With the recent announcement of the Samsung Galaxy Note 7, those eager to upgrade may be wondering whether the Note 7 is a phone they want to buy. The Note 7 is surprisingly similar to the Galaxy S7 edge, so it can be hard to determine whether the Note 7 ends up being worth the extra money or not. I’ve compiled a written comparison between the two devices for those who have been debating which Galaxy flagship would work best for them. So, without further ado, let’s dive in.
The design of both devices are similar to each other, but there are some subtle differences. First and foremost, the Note 7 is slightly larger than the S7 edge on all fronts. It is taller, wider, thicker, and heavier than the S7 edge, which isn’t really saying much as both phones are on the thinner side anyway.
The S7 edge has steeper edges, whereas Samsung opted to refine the edges in the Note 7. The idea behind this decision is to keep the same bezel-less look, but reduce the amount of “accidental” palm registries that have been reported with the S7 edge’s design. Despite the smaller edges, the Note 7 keeps the Edge UX features, so you can still use Tasks, People, and Apps Edges, as well as Stock, News, and Sports, just like on the S7 edge. Reception of these changes have thus far been favorable for the Note 7.
The Note 7 also, of course, features the S Pen and S Pen dock on the bottom right hand corner of the device. Hopefully Samsung fixed the issue from last year’s Note 5, which caused the S Pen to become stuck if one inserted the pen the wrong way.
Honestly, most of the specs of the S7 edge and the Note 7 are identical. If you want the short version, the Note 7 is essentially the S7 edge with an S Pen, larger battery, iris scanner, and USB Type-C. For inquiring minds, there is a long version.
Both have the same resolution of 1440 x 2560 (although due to screen size differences, the S7 edge has higher PPI at 534 versus the Note 7’s 515). Both use the Snapdragon 820 processor (Stateside, at least; there’s also an Exynos 8890 version for the S7 edge, and possibly one for the Note 7), Adreno 530 GPU, 4GB of RAM, 12-megapixel f/1.7 rear-facing camera, 5-megapixel f/1.7 front-facing camera, Quick Charge 2.0 (the Note 7 will support Quick Charge 3.0 in some markets), and are IP68 waterproof/dustproof certified. Both also run on Android 6.0.1 (Marshmallow), but both will also eventually upgrade to Android 7.0 (Nougat).
The S7 edge offers 32 and 64GB internal storage variants, whereas the Note 7 only offers a 64GB variant (reports of a 128GB variant with 6GB of RAM are surfacing, however). Both support microSD cards up to 256GB.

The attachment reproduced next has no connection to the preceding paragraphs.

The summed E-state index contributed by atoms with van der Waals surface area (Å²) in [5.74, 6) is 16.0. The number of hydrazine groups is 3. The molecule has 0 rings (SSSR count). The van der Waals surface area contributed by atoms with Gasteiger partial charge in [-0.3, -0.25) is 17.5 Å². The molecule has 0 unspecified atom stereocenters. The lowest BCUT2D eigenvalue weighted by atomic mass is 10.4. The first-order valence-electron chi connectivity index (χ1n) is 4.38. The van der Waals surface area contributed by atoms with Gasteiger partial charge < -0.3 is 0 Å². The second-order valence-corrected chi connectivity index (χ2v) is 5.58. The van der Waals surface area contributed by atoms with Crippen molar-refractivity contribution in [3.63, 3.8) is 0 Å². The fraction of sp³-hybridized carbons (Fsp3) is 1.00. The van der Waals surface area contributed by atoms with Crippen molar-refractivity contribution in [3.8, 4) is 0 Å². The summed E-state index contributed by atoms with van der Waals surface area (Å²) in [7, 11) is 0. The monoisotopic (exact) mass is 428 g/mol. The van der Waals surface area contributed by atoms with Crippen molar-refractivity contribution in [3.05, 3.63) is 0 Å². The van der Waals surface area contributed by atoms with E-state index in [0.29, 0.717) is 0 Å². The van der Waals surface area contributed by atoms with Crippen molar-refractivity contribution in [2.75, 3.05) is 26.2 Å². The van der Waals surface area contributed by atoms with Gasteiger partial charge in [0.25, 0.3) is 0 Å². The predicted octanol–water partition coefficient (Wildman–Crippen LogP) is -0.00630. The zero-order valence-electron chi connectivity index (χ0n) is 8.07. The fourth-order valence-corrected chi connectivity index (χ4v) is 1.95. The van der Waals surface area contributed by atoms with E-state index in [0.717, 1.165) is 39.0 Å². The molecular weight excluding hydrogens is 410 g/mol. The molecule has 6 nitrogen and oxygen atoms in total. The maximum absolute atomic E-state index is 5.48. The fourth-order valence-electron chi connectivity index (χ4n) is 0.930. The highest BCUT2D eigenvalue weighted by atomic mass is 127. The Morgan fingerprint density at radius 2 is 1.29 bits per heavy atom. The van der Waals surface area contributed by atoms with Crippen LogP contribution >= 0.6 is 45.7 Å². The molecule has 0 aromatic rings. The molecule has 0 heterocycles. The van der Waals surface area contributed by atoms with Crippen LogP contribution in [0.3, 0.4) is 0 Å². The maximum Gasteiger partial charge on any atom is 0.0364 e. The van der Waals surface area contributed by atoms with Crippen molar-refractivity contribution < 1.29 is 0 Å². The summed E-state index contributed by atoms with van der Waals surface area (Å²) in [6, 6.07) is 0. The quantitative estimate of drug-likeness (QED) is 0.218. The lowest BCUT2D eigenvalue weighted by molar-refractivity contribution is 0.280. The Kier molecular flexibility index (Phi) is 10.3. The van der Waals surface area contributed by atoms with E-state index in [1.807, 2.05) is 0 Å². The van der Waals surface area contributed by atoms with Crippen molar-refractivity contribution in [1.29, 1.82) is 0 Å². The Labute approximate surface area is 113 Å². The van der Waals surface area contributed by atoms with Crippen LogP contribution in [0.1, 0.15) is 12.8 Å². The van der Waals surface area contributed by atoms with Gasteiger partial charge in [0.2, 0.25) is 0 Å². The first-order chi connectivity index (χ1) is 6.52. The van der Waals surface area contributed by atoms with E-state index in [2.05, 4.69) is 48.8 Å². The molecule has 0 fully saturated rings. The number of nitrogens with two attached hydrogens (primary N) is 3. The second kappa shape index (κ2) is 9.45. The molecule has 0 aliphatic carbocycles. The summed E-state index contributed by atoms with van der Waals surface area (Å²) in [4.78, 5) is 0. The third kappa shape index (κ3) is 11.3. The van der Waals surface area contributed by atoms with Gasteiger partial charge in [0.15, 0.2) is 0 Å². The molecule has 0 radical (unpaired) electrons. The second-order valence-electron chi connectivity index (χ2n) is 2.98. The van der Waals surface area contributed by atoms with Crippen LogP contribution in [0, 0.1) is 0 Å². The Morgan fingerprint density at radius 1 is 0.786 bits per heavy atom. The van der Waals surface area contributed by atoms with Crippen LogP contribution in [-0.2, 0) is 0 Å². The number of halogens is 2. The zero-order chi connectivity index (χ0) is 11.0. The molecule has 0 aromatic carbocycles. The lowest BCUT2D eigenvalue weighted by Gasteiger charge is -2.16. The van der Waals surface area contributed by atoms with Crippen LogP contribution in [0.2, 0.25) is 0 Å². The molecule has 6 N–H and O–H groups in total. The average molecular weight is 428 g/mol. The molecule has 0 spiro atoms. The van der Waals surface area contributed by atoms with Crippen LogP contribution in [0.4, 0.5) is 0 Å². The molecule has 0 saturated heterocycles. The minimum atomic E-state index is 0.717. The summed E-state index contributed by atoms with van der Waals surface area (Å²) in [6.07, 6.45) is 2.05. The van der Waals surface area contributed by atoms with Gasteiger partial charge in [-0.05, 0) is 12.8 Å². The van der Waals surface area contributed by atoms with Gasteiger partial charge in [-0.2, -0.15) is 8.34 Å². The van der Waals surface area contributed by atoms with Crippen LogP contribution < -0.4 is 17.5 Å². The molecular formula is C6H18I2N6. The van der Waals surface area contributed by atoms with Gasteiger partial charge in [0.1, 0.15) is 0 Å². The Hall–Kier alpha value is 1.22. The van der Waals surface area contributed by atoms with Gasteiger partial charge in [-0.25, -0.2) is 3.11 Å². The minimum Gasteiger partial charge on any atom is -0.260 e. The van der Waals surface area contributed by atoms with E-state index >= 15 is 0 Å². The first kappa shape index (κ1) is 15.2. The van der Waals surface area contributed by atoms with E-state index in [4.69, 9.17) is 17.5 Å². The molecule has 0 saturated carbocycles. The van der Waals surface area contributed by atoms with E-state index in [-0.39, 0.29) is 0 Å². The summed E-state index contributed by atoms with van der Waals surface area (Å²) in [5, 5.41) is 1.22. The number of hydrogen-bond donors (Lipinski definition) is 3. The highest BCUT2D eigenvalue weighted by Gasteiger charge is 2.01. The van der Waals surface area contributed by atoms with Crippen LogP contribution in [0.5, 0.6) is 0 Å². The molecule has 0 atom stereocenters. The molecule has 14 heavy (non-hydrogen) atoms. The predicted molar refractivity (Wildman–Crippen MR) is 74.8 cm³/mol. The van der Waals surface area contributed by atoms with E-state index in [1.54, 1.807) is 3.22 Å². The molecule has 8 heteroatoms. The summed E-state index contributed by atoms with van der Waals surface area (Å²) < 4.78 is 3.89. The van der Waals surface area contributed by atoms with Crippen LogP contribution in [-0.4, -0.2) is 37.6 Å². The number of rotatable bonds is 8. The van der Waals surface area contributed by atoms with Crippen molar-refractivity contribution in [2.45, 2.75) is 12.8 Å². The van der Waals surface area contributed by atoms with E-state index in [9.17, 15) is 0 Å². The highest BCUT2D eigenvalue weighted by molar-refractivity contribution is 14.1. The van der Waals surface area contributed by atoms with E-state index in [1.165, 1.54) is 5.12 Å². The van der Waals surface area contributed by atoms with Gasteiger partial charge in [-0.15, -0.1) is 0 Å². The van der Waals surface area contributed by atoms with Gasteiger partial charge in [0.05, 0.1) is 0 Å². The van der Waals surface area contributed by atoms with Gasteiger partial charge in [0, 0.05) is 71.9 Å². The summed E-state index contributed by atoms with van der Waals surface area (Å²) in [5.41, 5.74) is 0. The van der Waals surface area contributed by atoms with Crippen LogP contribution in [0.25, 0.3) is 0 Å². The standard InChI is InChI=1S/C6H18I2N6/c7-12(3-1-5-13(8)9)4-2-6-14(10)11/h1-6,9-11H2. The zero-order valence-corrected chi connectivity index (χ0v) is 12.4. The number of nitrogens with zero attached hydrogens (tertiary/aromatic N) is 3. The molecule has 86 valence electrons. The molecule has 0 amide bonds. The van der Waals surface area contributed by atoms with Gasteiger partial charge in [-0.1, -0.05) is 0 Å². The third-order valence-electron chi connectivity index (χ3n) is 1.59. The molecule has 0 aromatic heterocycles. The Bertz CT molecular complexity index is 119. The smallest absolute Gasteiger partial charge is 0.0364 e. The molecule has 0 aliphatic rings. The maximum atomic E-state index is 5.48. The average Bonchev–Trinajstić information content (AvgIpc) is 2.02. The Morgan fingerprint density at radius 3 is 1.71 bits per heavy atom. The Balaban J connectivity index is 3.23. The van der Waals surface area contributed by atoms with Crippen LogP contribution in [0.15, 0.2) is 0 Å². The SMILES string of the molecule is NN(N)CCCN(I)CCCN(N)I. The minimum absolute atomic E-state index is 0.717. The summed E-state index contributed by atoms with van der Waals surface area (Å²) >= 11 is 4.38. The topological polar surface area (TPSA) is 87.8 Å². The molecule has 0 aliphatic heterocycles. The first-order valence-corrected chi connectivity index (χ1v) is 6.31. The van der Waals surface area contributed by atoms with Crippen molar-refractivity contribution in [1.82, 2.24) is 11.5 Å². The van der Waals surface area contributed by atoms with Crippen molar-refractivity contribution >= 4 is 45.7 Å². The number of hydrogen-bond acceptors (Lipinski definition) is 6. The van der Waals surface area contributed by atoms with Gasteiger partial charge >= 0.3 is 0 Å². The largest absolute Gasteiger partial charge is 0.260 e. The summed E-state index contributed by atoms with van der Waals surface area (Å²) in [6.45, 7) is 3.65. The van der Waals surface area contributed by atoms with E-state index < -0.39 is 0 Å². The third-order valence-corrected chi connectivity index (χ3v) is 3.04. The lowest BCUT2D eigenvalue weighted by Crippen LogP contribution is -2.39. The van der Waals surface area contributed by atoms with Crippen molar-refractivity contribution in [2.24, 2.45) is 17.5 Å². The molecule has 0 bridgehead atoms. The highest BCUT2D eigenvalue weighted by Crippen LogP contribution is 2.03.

The Note 7 also features an iris scanner in addition to a fingerprint scanner, although you apparently can’t use both together. The Galaxy S7 edge features a larger battery (3,600mAh versus the Note 7's 3,500mAh). Last but not least, the Note 7 features the S Pen, its defining feature.
I’m going to take a moment here to delve into the S Pen and why it’s so important. The thing about the S Pen is that some people swear by it, and some, like myself, find that they don’t necessarily use it as often as they thought they would. One can appreciate what the S Pen can do in the name of productivity, yet not find much of a use for it. This is one thing that surprised me when I tested out the Note 5 with Samsung’s Ultimate Test Drive earlier this year; I simply didn’t use the S Pen as often as I thought I would (however, being able to use the S Pen in Screen Off mode was actually pretty awesome). I will say that I appreciated the fact that the S Pen was there for when I did use it, but for me (a casual user) it wasn’t a make or break feature for me.
Anyway, back to the differences.
The last difference between the two is the price, which surprisingly isn’t as steep as many – myself included – had predicted. For the S7 edge, you can get one as cheap as $635 for the international 32GB version. For the U.S. version, some retailers charge as much as $795 full price. If you choose to purchase the Note 7, prices look to be around $835 - $880, depending on the carrier and where you buy it. For the U.S., the price isn’t really all that bad compared to what’s being charged from other U.S. carriers. For around $100 more, it’s actually a pretty good deal.
Those who choose to pay for the phone monthly will only see a few dollars’ difference between the S7 edge and the Note 7 (for example, on AT&T Next you would pay $26.50/mo. for the S7 edge, and $29.34/mo. for the Note 7).
It’s worth noting that the S7 edge has a record of frequent BOGO sales. I haven’t seen many BOGO deals for any of the Note devices, so if you’re looking to upgrade two devices you might get a (much) better deal with the S7 edge if you’re willing to wait for one of these sales to pop up again (which I imagine they will).
With all of the similarities and differences between Samsung’s two biggest flagships this year, readers, what are your thoughts? Are the subtle (yet significant) changes from the S7 edge to the Note 7 enough for you? Let us know your thoughts in the comments below!